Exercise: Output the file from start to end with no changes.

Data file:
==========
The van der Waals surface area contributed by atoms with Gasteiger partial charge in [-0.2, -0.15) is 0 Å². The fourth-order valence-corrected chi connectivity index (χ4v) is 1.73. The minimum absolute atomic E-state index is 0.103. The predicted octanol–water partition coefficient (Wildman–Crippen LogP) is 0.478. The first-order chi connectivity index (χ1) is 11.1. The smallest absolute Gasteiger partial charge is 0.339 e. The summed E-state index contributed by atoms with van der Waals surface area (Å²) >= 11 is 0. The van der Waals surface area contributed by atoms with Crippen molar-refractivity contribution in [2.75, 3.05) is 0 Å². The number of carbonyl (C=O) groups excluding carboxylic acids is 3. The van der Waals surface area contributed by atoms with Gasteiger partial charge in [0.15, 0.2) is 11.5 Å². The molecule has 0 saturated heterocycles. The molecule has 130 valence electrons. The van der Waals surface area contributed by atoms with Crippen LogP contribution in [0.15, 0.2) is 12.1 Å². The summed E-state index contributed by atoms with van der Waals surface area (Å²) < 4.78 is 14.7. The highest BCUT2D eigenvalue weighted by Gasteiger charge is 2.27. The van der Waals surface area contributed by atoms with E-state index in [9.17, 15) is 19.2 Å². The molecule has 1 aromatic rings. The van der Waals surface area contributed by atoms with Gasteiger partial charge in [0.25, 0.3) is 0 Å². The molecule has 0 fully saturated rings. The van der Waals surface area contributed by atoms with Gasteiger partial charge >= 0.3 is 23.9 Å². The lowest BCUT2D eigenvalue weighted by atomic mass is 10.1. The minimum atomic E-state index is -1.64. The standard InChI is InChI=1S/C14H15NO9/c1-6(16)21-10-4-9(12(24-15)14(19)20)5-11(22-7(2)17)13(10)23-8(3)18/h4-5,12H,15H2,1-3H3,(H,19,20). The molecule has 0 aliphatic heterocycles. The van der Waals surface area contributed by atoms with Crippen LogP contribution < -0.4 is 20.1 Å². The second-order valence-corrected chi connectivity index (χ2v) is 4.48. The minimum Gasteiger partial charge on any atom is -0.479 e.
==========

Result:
The van der Waals surface area contributed by atoms with Gasteiger partial charge in [-0.2, -0.15) is 0 Å². The fourth-order valence-corrected chi connectivity index (χ4v) is 1.73. The minimum absolute atomic E-state index is 0.103. The predicted octanol–water partition coefficient (Wildman–Crippen LogP) is 0.478. The first-order chi connectivity index (χ1) is 11.1. The smallest absolute Gasteiger partial charge is 0.339 e. The summed E-state index contributed by atoms with van der Waals surface area (Å²) >= 11 is 0. The van der Waals surface area contributed by atoms with Crippen molar-refractivity contribution in [2.75, 3.05) is 0 Å². The number of carbonyl (C=O) groups excluding carboxylic acids is 3. The van der Waals surface area contributed by atoms with Gasteiger partial charge in [0.15, 0.2) is 11.5 Å². The molecule has 0 saturated heterocycles. The molecule has 130 valence electrons. The van der Waals surface area contributed by atoms with Crippen LogP contribution in [0.15, 0.2) is 12.1 Å². The summed E-state index contributed by atoms with van der Waals surface area (Å²) < 4.78 is 14.7. The highest BCUT2D eigenvalue weighted by Gasteiger charge is 2.27. The van der Waals surface area contributed by atoms with E-state index in [9.17, 15) is 19.2 Å². The molecule has 1 aromatic rings. The van der Waals surface area contributed by atoms with Gasteiger partial charge in [0.25, 0.3) is 0 Å². The molecule has 0 fully saturated rings. The van der Waals surface area contributed by atoms with Gasteiger partial charge >= 0.3 is 23.9 Å². The lowest BCUT2D eigenvalue weighted by atomic mass is 10.1. The minimum atomic E-state index is -1.64. The standard InChI is InChI=1S/C14H15NO9/c1-6(16)21-10-4-9(12(24-15)14(19)20)5-11(22-7(2)17)13(10)23-8(3)18/h4-5,12H,15H2,1-3H3,(H,19,20). The molecule has 0 aliphatic heterocycles. The van der Waals surface area contributed by atoms with Crippen LogP contribution < -0.4 is 20.1 Å². The second-order valence-corrected chi connectivity index (χ2v) is 4.48. The minimum Gasteiger partial charge on any atom is -0.479 e.